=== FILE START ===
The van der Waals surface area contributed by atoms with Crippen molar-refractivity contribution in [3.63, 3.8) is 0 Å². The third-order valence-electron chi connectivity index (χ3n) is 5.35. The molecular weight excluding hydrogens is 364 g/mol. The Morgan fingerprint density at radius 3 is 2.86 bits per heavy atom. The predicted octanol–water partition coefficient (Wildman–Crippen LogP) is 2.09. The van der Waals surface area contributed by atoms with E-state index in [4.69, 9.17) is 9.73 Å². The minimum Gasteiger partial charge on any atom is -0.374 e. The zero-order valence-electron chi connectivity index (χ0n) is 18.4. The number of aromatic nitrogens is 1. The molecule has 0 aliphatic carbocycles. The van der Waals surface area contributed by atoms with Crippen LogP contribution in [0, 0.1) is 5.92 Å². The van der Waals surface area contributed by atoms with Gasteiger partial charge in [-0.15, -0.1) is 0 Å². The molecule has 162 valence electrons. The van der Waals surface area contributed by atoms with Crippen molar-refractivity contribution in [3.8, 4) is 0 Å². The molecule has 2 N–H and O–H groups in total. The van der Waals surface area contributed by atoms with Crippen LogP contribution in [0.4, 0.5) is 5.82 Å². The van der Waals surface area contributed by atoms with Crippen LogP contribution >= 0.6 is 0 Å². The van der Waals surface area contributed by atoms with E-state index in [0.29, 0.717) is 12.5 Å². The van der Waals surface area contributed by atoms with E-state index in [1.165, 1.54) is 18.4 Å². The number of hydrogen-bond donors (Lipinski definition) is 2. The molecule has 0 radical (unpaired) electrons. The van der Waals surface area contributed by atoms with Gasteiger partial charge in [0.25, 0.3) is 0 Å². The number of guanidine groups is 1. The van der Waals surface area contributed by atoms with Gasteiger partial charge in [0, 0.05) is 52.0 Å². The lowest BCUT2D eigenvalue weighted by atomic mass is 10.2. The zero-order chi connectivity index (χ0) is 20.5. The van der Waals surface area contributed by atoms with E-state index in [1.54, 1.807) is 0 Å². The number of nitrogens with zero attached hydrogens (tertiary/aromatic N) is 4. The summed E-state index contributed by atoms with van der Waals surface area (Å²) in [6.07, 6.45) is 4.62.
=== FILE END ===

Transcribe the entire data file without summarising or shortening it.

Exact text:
The van der Waals surface area contributed by atoms with Crippen molar-refractivity contribution in [3.63, 3.8) is 0 Å². The third-order valence-electron chi connectivity index (χ3n) is 5.35. The molecular weight excluding hydrogens is 364 g/mol. The Morgan fingerprint density at radius 3 is 2.86 bits per heavy atom. The predicted octanol–water partition coefficient (Wildman–Crippen LogP) is 2.09. The van der Waals surface area contributed by atoms with E-state index in [4.69, 9.17) is 9.73 Å². The minimum Gasteiger partial charge on any atom is -0.374 e. The zero-order valence-electron chi connectivity index (χ0n) is 18.4. The number of aromatic nitrogens is 1. The molecule has 0 aliphatic carbocycles. The van der Waals surface area contributed by atoms with Crippen LogP contribution in [0, 0.1) is 5.92 Å². The van der Waals surface area contributed by atoms with Gasteiger partial charge in [-0.15, -0.1) is 0 Å². The molecule has 162 valence electrons. The van der Waals surface area contributed by atoms with Crippen molar-refractivity contribution in [3.8, 4) is 0 Å². The molecule has 2 N–H and O–H groups in total. The van der Waals surface area contributed by atoms with Crippen LogP contribution in [0.4, 0.5) is 5.82 Å². The van der Waals surface area contributed by atoms with Crippen LogP contribution >= 0.6 is 0 Å². The van der Waals surface area contributed by atoms with E-state index in [0.29, 0.717) is 12.5 Å². The van der Waals surface area contributed by atoms with E-state index in [1.165, 1.54) is 18.4 Å². The number of hydrogen-bond donors (Lipinski definition) is 2. The molecule has 0 radical (unpaired) electrons. The van der Waals surface area contributed by atoms with Gasteiger partial charge in [0.25, 0.3) is 0 Å². The number of guanidine groups is 1. The van der Waals surface area contributed by atoms with Gasteiger partial charge in [0, 0.05) is 52.0 Å². The lowest BCUT2D eigenvalue weighted by atomic mass is 10.2. The zero-order chi connectivity index (χ0) is 20.5. The van der Waals surface area contributed by atoms with E-state index in [1.54, 1.807) is 0 Å². The number of nitrogens with zero attached hydrogens (tertiary/aromatic N) is 4. The summed E-state index contributed by atoms with van der Waals surface area (Å²) in [6.07, 6.45) is 4.62.